Uss Saratoga (CV-3),
The Interwar Aviation series covers aircraft that were developed
and used between World War 1 and World War 2,
and was known as the “Golden Age of Aviation.”
In the two decades between the end of World War 1
and the start of World War 2,
military aviation underwent a complete transformation.
The typical combat aircraft of 1918
was a fabric-covered externally braced biplane
with fixed landing gear and open cockpits.
Few aero engines developed as much as 250 horsepower,
and top speeds of 200 km (120 miles) per hour were exceptional.
By 1939 the first-line combat aircraft of the major powers
were all-metal monoplanes with retractable landing gear.
Most early aircraft carriers were conversions of ships
that were laid down (or had even served) as different ship types:
cargo ships, cruisers, battlecruisers, or battleships.
During the 1920s, several navies started ordering
and building aircraft carriers that were specifically designed as such.
This allowed the design to be specialized to their future role,
and resulted in superior ships. During the Second World War,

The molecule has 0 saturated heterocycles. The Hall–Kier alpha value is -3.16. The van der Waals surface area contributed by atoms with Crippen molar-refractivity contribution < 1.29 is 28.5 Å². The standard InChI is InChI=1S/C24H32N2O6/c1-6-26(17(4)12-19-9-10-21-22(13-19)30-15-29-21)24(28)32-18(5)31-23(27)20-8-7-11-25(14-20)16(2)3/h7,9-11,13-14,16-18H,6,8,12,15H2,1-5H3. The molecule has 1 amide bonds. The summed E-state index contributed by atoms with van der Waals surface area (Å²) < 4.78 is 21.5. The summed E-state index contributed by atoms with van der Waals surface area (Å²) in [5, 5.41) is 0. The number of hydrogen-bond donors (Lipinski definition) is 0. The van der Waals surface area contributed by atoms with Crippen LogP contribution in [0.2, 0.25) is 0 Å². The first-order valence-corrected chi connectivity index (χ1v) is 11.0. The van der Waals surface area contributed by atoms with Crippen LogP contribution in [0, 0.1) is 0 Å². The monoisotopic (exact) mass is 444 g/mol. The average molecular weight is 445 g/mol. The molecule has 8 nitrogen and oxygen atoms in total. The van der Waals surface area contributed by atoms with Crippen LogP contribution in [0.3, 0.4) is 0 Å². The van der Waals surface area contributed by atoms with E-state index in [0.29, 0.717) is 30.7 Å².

these ships would become the backbone of the carrier forces of the US,
British, and Japanese navies, known as fleet carriers.
USS Saratoga (CV-3) was a Lexington-class aircraft
carrier built for the United States Navy during the 1920s.
Originally designed as a battlecruiser,
she was converted into one of the Navy's first aircraft
carriers during construction to comply with the Washington Naval Treaty of 1922.
The ship entered service in 1928
and was assigned to the Pacific Fleet for her entire career.
Saratoga and her sister ship, Lexington,
were used to develop and refine carrier tactics
in a series of annual exercises before World War II.
On more than one occasion these included
successful surprise attacks on Pearl Harbor, Hawaii.
She was one of three prewar US fleet aircraft carriers,
along with Enterprise and Ranger,
to serve throughout World War II.
A U.S. Navy Aircraftcarrier's deck crew exists to do one thing:
to consistently put aircraft into the air and safely recover them after they launch.
In order to make this happen, there exists a small army of flight deck facilitators,
and each individual has their own role primarily designated by the color of the shirt they wear.
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